Overview of iOS tracking traffic

When I started reviewing a few iOS applications for privacy concerns, such as the SpringPad application which used your email addresses without permission, I noticed that many applications would contact third-party sites with information about your device, often including a unique identifier. At the time I didn’t have much data to back it up. But I decided to undertake a small project to study this more in depth. Here was my game plan:

  1. Download top 6 applications in each category on the App Store
  2. Launch each application, click few to no buttons at all, and close down the application
  3. Analyze the requests made by the application
  4. Note down all requests that somehow appears to have information enough to track your device
  5. Study the results

With this in mind, I went to work. It was quite a boring task, since I did it all manually. But quite quickly I noticed some trends. And this is what I want to share with everybody, since I couldn’t find any previous research done like this.

The tl;dr
Here are some very quick stats:

  • I downloaded apps from 22 categories
  • I downloaded and executed a total of 115 applications
  • They contacted 128 different servers and sent data about your device
  • Each application contacted between 0 and 10 servers with data about your device
  • 85 of the servers were contacted over HTTP (67%)
  • 42 of the servers were contacted over HTTPS (33%)
  • The applications that tracks you the most is USA TODAY, which communications information about you to 10 servers
  • The most used service is used by 29 applications (25%) of the ones tested, second most used was observed from 11 applications (9.5%)

Here are the requests contained about your device:

  • Unique identifier
  • Mac Address
  • Local IP address
  • GPS Coordinates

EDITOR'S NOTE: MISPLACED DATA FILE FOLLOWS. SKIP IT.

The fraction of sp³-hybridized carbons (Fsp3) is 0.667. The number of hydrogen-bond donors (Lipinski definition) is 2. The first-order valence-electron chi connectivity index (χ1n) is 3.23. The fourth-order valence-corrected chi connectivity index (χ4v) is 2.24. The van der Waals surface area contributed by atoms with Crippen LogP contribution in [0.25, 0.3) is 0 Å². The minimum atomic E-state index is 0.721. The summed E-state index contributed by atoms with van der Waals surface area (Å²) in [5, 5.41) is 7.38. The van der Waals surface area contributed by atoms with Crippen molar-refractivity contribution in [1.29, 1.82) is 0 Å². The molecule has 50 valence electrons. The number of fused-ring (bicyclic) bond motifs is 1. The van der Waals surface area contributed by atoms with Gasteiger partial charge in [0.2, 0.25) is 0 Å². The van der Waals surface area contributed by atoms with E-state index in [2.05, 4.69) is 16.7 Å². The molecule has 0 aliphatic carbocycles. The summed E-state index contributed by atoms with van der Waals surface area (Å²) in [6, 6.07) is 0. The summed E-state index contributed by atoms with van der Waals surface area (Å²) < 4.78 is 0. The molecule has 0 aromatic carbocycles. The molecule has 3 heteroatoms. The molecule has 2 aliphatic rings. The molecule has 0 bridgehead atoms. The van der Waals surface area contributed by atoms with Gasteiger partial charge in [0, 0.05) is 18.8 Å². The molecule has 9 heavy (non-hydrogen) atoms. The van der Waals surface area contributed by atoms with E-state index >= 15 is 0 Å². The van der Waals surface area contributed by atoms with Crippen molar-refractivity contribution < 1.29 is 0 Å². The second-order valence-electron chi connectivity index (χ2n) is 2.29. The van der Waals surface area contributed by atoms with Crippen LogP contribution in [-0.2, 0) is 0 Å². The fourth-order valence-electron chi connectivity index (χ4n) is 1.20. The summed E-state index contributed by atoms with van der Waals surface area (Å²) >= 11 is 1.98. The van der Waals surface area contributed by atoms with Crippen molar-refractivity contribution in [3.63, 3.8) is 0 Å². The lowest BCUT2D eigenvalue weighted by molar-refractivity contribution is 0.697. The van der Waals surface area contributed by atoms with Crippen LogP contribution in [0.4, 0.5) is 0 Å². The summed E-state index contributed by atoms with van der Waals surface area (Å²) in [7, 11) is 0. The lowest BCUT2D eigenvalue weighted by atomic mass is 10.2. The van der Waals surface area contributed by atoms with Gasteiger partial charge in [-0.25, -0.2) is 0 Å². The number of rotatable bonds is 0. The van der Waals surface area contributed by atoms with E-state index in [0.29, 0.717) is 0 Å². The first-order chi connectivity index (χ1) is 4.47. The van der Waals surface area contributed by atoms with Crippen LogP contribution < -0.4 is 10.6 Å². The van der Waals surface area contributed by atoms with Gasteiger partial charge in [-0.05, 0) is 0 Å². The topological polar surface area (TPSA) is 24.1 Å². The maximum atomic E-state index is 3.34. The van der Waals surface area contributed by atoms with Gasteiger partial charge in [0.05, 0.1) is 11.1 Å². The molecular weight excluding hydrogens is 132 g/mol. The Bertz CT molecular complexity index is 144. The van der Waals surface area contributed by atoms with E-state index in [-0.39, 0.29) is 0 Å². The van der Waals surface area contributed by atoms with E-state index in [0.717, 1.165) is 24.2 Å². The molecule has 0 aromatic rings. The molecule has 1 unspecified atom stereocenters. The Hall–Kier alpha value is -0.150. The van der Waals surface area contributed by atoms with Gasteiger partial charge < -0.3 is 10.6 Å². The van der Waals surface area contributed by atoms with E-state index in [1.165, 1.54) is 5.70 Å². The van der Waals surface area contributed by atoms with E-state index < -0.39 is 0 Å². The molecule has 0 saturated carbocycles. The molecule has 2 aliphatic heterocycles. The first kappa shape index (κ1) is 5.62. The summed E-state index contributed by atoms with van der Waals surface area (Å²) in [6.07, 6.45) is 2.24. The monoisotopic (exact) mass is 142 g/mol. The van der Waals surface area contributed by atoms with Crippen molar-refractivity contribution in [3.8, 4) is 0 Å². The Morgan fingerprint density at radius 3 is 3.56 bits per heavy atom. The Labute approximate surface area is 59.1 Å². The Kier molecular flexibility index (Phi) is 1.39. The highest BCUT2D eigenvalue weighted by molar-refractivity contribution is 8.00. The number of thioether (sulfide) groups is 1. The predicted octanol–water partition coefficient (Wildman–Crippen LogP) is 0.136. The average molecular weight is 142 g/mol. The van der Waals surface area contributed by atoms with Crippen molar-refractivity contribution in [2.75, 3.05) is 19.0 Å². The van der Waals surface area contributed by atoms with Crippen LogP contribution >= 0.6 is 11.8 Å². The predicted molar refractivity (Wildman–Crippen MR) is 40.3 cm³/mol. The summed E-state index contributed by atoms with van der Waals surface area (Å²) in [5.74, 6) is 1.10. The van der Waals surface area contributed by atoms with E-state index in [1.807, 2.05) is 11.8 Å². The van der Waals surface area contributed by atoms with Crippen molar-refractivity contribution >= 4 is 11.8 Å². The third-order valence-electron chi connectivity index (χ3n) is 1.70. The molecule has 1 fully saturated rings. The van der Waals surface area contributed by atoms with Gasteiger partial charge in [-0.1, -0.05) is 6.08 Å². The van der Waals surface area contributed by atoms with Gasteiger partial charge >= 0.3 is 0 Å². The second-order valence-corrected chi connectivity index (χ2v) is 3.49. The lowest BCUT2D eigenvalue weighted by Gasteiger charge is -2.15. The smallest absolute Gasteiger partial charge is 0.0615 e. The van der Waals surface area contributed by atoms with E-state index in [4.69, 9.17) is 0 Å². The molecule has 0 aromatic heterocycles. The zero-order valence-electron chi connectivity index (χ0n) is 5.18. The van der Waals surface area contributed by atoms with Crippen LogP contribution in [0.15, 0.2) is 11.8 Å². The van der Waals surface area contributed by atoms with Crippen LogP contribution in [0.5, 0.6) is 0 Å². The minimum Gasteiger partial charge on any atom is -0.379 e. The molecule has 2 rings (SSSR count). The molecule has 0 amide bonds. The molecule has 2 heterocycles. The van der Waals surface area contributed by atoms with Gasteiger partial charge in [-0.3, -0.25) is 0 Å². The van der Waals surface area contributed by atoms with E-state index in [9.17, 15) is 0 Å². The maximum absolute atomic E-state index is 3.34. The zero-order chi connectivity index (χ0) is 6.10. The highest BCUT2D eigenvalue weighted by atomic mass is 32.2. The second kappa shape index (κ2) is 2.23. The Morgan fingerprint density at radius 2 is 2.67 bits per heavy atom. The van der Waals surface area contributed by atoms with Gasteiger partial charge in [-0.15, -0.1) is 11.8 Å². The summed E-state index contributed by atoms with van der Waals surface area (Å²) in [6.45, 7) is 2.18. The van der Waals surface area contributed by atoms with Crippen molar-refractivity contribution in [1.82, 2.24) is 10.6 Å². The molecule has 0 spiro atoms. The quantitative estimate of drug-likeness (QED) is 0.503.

• Time zone/location
  • Device type
  • Device version
  • OS type
  • OS version
  • OS locale
  • Application identifier
  • Application version
  • Screen resolution and orientation
  • Radio type (Wifi or 3G)

My method for collecting this data involved using the proxy and target mapping function of Burp Pro. By installing a MITM certificate on my iPad, I can intercept most, if not all, of the traffic going out of the device over HTTP(S). I analyzed each request, and determined whether or not this request would track your device in any way, and added it to my Maltego document. I then saved the requests, cleared out Burp and went onto the next application.

The applications are the top 6 applications of each category from the iOS application store. I used the American app store for this, since it presumably has the biggest sample of users, and thus the top 6 applications would with the most likelihood be of interest to the most users. The applications had not been launched from the device before, so there were a lot of “first startup” requests observed.

The setup used can be replicated with the free version of the excellent tool Burp. Here are the steps I used:

  • Start up burp
  • Configure a browser (Example here being Firefox) to proxy through Burp, by default localhost on port 8080
  • Go to a HTTPS site through the configured browser, which should give you a SSL warning
  • Click “Add Exception”
  • Click “View”
  • Go to the “Details” tab
  • Click on the “PortSwigger CA” tree item in the Certificate Hierarchy
  • Click export
  • Save it as burp.cer
  • Using a command line, browse to where you saved the certificate.
  • Run python.exe -m SimpleHTTPServer
  • Now pick up your iDevice and browse to port 8000 on the machine used to extract the cert
  • You’ll now get a directory listing, pick out the cert you exported and download it
  • Now you’ll be taken to your System preferences, and can install the certificate. Job done

The big pictures

Breakdown by provider top 7 (Technical!)
Flurry comes in at the top of our list, with a total of 29 applications in our sample which uses this. Their site claims that (more than 190.000 applications use it)[http://www.flurry.com/product/analytics/index.html]. It makes a lot of requests with a lot of data. For instance, it appears to be making a request at both startup and shutdown of an application. And there’s a lot of seemingly random information. This traffic takes place over plain HTTP without SSL.